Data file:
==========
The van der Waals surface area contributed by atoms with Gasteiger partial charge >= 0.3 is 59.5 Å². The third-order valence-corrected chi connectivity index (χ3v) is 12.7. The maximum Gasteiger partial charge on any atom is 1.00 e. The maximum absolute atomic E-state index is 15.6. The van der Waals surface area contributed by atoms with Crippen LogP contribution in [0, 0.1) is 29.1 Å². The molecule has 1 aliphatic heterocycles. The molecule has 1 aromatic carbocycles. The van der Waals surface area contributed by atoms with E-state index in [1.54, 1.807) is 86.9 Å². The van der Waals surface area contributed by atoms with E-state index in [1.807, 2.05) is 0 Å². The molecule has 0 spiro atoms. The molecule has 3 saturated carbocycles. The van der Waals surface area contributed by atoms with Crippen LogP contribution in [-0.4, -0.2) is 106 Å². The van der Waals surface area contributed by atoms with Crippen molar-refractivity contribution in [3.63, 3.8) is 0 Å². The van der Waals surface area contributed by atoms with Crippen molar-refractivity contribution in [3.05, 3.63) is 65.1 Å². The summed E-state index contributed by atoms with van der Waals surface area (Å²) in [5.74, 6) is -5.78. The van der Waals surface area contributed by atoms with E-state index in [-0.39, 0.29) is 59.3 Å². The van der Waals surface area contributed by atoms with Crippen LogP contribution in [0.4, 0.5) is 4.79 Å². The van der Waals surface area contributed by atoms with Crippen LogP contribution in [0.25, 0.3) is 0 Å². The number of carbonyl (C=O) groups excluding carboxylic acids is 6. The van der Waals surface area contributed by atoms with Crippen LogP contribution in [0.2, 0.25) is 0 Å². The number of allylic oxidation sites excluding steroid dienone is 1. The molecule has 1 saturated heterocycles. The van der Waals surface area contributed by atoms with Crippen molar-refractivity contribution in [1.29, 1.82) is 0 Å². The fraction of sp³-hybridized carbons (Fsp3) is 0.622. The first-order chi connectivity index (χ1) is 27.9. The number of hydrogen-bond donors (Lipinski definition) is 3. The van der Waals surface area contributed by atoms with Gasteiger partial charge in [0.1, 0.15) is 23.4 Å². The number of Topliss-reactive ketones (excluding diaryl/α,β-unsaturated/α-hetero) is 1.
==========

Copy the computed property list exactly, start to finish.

The van der Waals surface area contributed by atoms with Gasteiger partial charge >= 0.3 is 59.5 Å². The third-order valence-corrected chi connectivity index (χ3v) is 12.7. The maximum Gasteiger partial charge on any atom is 1.00 e. The maximum absolute atomic E-state index is 15.6. The van der Waals surface area contributed by atoms with Crippen LogP contribution in [0, 0.1) is 29.1 Å². The molecule has 1 aliphatic heterocycles. The molecule has 1 aromatic carbocycles. The van der Waals surface area contributed by atoms with E-state index in [1.54, 1.807) is 86.9 Å². The van der Waals surface area contributed by atoms with E-state index in [1.807, 2.05) is 0 Å². The molecule has 0 spiro atoms. The molecule has 3 saturated carbocycles. The van der Waals surface area contributed by atoms with Crippen LogP contribution in [-0.4, -0.2) is 106 Å². The van der Waals surface area contributed by atoms with Crippen molar-refractivity contribution in [3.63, 3.8) is 0 Å². The van der Waals surface area contributed by atoms with Crippen molar-refractivity contribution in [3.05, 3.63) is 65.1 Å². The summed E-state index contributed by atoms with van der Waals surface area (Å²) in [5.74, 6) is -5.78. The van der Waals surface area contributed by atoms with E-state index in [-0.39, 0.29) is 59.3 Å². The van der Waals surface area contributed by atoms with Crippen LogP contribution in [0.4, 0.5) is 4.79 Å². The van der Waals surface area contributed by atoms with Crippen LogP contribution in [0.25, 0.3) is 0 Å². The number of carbonyl (C=O) groups excluding carboxylic acids is 6. The van der Waals surface area contributed by atoms with Crippen LogP contribution in [0.2, 0.25) is 0 Å². The number of allylic oxidation sites excluding steroid dienone is 1. The molecule has 1 saturated heterocycles. The van der Waals surface area contributed by atoms with Crippen molar-refractivity contribution in [1.29, 1.82) is 0 Å². The fraction of sp³-hybridized carbons (Fsp3) is 0.622. The first-order chi connectivity index (χ1) is 27.9. The number of hydrogen-bond donors (Lipinski definition) is 3. The van der Waals surface area contributed by atoms with Gasteiger partial charge in [0.1, 0.15) is 23.4 Å². The number of Topliss-reactive ketones (excluding diaryl/α,β-unsaturated/α-hetero) is 1.